In other words, unless you embrace the fact that your man has a past and present that doesn’t include you, that there’s no way to ensure things will be Happily-Ever-After and, perhaps most importantly, that you are not made of glass and would survive if the relationship dissolved, then you’ve ironically already destroyed the good thing you have. If you can’t be comfortable in your own skin – knowing that if you were betrayed or dumped or both, that you’d get up, dust yourself off and move on – then give up on that relationship now. As cliché as it may be, you simply can’t ask someone else to tell you that things will be okay if you are unable to do it yourself. There’s no way the relationship will work. There’s no chance.

The good news is that once you’ve eliminated the aforementioned assumptions from your mind set, all the ‘symptoms’ will go away. No more worry, no jealousy, and finally some fucking inner peace. Why? Because you’ll know that while it’s painful to lose someone important to you, loss is a part of life and that you can be okay with that fact. You can and will move forward, as hard as it may be.

One further piece of good news: men who are interested in meaningful relationships will find this mind set attractive. You’ll strangely get so much more out of your relationship if you’re fully prepared to lose it.
Easy to say, right? Of course it is, and that’s why therapy is actually quite simple. It’s not a collection of mind-blowing words of wisdom that you’ve never heard before. Not at all. But unfortunately it is a process, not an event. You have to take information that you might actually already know and absorb it. It has to transform from an intellectual understanding to a more visceral one. And when that happens, people feel better.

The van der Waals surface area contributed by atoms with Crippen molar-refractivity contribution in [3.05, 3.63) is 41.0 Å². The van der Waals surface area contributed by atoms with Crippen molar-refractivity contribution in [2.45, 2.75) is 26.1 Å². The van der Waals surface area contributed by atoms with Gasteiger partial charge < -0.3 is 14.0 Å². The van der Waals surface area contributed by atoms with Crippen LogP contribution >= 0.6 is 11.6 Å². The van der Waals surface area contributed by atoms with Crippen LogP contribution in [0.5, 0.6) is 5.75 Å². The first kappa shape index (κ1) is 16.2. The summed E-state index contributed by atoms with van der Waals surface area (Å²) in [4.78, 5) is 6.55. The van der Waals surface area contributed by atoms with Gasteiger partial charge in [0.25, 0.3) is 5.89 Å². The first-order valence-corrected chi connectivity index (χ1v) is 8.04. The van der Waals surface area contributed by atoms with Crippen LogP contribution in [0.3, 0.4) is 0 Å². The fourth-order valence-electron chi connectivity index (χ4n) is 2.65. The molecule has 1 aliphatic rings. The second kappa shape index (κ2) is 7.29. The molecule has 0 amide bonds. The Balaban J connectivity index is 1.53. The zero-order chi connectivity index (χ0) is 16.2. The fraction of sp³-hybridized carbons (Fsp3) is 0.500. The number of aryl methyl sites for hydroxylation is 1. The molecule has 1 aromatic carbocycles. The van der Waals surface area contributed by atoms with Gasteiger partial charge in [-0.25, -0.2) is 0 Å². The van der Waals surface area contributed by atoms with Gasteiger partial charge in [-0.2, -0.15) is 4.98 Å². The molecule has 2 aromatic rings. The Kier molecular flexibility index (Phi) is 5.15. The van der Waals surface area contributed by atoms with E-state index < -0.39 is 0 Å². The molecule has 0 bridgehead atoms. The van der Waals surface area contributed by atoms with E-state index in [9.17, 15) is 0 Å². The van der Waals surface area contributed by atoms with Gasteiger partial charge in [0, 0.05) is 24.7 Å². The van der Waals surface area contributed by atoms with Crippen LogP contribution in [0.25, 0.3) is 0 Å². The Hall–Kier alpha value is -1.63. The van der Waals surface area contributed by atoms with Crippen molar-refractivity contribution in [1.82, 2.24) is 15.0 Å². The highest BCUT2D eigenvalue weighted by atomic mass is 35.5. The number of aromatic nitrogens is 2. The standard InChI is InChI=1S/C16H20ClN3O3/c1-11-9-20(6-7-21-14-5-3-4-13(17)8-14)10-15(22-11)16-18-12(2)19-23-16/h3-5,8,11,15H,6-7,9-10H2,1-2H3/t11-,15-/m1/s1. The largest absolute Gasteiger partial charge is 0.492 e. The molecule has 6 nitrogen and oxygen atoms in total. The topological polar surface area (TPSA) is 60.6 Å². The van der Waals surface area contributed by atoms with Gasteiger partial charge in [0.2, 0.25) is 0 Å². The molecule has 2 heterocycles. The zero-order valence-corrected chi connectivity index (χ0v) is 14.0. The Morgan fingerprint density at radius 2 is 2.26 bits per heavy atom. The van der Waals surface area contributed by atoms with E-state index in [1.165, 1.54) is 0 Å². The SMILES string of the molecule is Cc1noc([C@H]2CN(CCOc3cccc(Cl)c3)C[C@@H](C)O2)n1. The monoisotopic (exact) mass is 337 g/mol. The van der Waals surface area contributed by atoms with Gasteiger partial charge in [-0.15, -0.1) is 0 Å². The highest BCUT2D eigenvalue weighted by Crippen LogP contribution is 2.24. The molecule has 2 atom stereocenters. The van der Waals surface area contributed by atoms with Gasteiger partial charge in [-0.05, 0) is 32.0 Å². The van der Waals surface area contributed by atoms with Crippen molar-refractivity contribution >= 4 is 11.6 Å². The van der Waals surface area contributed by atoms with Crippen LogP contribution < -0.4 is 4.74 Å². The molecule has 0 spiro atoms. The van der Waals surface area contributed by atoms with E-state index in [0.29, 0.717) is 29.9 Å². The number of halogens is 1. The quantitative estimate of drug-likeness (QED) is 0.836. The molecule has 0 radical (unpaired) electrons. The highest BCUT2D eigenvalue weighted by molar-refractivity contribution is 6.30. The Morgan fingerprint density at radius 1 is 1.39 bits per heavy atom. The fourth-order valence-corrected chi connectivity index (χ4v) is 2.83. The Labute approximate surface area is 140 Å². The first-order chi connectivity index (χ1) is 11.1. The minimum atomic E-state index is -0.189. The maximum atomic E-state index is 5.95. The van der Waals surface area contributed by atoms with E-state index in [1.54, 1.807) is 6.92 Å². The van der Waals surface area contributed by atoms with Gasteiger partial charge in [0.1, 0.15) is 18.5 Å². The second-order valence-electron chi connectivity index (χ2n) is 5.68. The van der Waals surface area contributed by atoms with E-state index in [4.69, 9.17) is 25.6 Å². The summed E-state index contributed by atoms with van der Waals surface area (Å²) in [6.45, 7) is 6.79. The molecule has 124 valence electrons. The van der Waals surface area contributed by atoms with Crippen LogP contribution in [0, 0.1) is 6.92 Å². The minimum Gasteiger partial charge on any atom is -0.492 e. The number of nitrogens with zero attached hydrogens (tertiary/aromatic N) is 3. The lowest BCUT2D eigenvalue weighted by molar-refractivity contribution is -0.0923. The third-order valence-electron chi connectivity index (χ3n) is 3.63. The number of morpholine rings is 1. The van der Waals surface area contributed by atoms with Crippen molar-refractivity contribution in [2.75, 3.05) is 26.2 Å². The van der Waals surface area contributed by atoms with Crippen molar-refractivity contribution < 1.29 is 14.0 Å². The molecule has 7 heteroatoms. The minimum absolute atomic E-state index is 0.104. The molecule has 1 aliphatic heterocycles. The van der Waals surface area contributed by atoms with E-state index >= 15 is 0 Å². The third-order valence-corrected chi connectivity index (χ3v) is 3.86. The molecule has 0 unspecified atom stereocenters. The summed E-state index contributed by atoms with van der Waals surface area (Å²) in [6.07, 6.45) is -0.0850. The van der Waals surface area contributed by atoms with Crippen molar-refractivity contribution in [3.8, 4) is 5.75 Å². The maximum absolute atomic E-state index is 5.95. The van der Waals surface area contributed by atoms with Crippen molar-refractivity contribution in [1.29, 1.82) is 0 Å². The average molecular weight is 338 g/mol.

Give these words some thought. Not just ‘yeah yeah, I get it’ thought. Sit with the three assumptions above and embrace how untrue and maladaptive they are. That will help. Trust me, I’m a doctor. Not a real one, but close enough for the purposes of this discussion.

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DSM Labels: Are They Helpful?

Monday, May 4th, 2009

Dr. Rob,

Over the past few years I had noticed my mood taking a subtle nose dive and I decided to see a therapist. After asking me millions of questions about myself, my parents, my wife and kids and everything else she could think of, she told me that I had Dysthymic Disorder. I had never heard the term before and it kind of scared me. I knew that I might have some mild depression but didn’t think I qualified for anything in the DSM. When the therapist explained to me that Dysthymic Disorder is basically a low-grade depression that lasts a long time I was slightly relieved but still felt a little uncomfortable because I now had this ‘label’ attached to me. My question to you is do you agree with psychological diagnoses and why?